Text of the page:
The head of the US aviation regulator said it is increasing its oversight of Boeing and reviewing its practice of delegating some safety tasks to the beleaguered airline.
It followed an early January mid-flight blowout where a door plug blew off a Boeing 737 MAX 9 Alaska Airlines aircraft.
The Federal Aviation Authority (FAA), which on Tuesday appeared before US politicians of the Committee on Transportation and Infrastructure, subsequently grounded all 171 of the MAX 9 jets and placed an unprecedented ban on raising production volumes within the entire 737 MAX fleet of aircraft.
Some inspectors are to be kept on at Boeing and airplane part maker Spirit AeroSystems after a six-week production audit, the FAA head, Mike Whitaker, told the committee hearing.
The FAA administrator said the agency was “aggressively expanding oversight of new aircraft with increased floor presence at all Boeing facilities… We will follow the data and take appropriate and necessary action.”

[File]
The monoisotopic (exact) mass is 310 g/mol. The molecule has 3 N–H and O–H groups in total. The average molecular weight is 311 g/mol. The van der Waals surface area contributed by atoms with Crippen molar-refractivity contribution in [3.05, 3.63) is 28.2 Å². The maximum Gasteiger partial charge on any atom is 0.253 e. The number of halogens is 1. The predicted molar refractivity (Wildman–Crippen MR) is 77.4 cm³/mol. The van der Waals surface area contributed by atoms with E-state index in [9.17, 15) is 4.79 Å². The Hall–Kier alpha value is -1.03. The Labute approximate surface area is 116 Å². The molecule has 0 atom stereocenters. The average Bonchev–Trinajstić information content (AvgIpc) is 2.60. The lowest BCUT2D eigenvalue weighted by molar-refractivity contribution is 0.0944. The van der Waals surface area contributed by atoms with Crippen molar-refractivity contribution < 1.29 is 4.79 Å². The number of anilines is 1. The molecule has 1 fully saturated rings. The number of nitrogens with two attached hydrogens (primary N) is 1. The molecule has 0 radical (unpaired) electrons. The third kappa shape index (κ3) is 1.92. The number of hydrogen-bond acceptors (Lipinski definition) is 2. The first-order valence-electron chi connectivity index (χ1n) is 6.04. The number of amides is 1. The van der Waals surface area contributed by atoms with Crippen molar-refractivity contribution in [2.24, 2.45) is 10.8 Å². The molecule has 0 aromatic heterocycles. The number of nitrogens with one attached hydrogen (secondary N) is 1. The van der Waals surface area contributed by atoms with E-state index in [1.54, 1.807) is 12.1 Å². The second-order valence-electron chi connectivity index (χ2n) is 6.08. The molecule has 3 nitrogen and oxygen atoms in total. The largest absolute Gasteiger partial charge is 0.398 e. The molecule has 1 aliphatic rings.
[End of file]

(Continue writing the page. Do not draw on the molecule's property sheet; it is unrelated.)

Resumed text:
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More inspectors are going to be needed as a result, Mr Whitaker added, as the regulator is sending 20 inspectors to Boeing’s 737 facility in Washington and six to a Spirit factory in Kansas.
Also under review, by an outside firm, is the long-standing FAA practice of delegating some critical safety tasks to Boeing, he said.
Thousands of flights were cancelled by users of the Boeing 737 MAX 9, Alaska Airlines and United Airlines, as a result of the grounding order, which was lifted on 24 January.
The FAA said 94% of the jets have returned to service.
No Boeing representatives were scheduled to testify at the Committee on Transportation and Infrastructure.
A separate regulator, the US National Transportation Safety Board (NTSB) is expected to publish a preliminary report of its investigation into the door blowout on Tuesday evening.